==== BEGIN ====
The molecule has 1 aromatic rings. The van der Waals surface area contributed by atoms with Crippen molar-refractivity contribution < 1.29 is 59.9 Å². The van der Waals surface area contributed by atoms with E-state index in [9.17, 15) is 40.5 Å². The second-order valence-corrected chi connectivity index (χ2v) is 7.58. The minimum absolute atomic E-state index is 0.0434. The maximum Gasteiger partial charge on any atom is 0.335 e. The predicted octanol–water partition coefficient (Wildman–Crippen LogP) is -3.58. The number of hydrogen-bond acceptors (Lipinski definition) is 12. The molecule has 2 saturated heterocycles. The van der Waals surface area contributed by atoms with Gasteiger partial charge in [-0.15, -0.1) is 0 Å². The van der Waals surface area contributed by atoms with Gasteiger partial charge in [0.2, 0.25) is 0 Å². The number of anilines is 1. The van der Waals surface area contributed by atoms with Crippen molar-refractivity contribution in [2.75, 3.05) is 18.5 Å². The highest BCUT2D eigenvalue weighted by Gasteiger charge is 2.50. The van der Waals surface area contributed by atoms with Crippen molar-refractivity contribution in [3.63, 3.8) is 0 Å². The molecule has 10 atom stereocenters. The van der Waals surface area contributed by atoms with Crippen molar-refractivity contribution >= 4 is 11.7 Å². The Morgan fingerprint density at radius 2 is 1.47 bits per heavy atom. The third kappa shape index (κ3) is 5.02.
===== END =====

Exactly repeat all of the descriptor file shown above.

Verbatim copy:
The molecule has 1 aromatic rings. The van der Waals surface area contributed by atoms with Crippen molar-refractivity contribution < 1.29 is 59.9 Å². The van der Waals surface area contributed by atoms with E-state index in [9.17, 15) is 40.5 Å². The second-order valence-corrected chi connectivity index (χ2v) is 7.58. The minimum absolute atomic E-state index is 0.0434. The maximum Gasteiger partial charge on any atom is 0.335 e. The predicted octanol–water partition coefficient (Wildman–Crippen LogP) is -3.58. The number of hydrogen-bond acceptors (Lipinski definition) is 12. The molecule has 2 saturated heterocycles. The van der Waals surface area contributed by atoms with Gasteiger partial charge in [-0.15, -0.1) is 0 Å². The van der Waals surface area contributed by atoms with Gasteiger partial charge in [0.2, 0.25) is 0 Å². The number of anilines is 1. The van der Waals surface area contributed by atoms with Crippen molar-refractivity contribution in [2.75, 3.05) is 18.5 Å². The highest BCUT2D eigenvalue weighted by Gasteiger charge is 2.50. The van der Waals surface area contributed by atoms with Crippen molar-refractivity contribution in [3.63, 3.8) is 0 Å². The molecule has 10 atom stereocenters. The van der Waals surface area contributed by atoms with Crippen molar-refractivity contribution >= 4 is 11.7 Å². The Morgan fingerprint density at radius 2 is 1.47 bits per heavy atom. The third kappa shape index (κ3) is 5.02.